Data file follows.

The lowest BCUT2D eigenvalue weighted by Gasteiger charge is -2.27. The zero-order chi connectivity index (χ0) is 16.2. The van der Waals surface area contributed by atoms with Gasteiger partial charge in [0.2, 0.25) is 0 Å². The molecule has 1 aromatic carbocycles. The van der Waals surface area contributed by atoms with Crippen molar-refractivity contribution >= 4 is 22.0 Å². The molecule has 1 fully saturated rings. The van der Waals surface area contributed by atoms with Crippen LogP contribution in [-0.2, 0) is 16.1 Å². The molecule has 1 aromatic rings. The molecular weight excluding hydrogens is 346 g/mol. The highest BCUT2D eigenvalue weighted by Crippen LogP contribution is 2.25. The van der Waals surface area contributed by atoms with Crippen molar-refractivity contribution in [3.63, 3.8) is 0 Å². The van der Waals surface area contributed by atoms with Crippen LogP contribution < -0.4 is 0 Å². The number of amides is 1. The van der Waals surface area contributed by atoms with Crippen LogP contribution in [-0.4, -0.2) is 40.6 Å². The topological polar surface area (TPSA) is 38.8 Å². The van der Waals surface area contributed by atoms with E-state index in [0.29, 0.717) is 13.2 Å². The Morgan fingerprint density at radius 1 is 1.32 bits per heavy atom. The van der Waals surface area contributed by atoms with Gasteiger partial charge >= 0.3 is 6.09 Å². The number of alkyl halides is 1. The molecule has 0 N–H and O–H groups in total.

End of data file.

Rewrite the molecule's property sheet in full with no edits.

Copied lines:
The lowest BCUT2D eigenvalue weighted by Gasteiger charge is -2.27. The zero-order chi connectivity index (χ0) is 16.2. The van der Waals surface area contributed by atoms with Gasteiger partial charge in [0.2, 0.25) is 0 Å². The molecule has 1 aromatic carbocycles. The van der Waals surface area contributed by atoms with Crippen molar-refractivity contribution >= 4 is 22.0 Å². The molecule has 1 fully saturated rings. The van der Waals surface area contributed by atoms with Crippen LogP contribution in [-0.2, 0) is 16.1 Å². The molecule has 1 aromatic rings. The molecular weight excluding hydrogens is 346 g/mol. The highest BCUT2D eigenvalue weighted by Crippen LogP contribution is 2.25. The van der Waals surface area contributed by atoms with Crippen molar-refractivity contribution in [3.63, 3.8) is 0 Å². The van der Waals surface area contributed by atoms with Crippen LogP contribution < -0.4 is 0 Å². The number of amides is 1. The van der Waals surface area contributed by atoms with Crippen LogP contribution in [-0.4, -0.2) is 40.6 Å². The topological polar surface area (TPSA) is 38.8 Å². The van der Waals surface area contributed by atoms with E-state index in [0.29, 0.717) is 13.2 Å². The Morgan fingerprint density at radius 1 is 1.32 bits per heavy atom. The van der Waals surface area contributed by atoms with Gasteiger partial charge >= 0.3 is 6.09 Å². The number of alkyl halides is 1. The molecule has 0 N–H and O–H groups in total.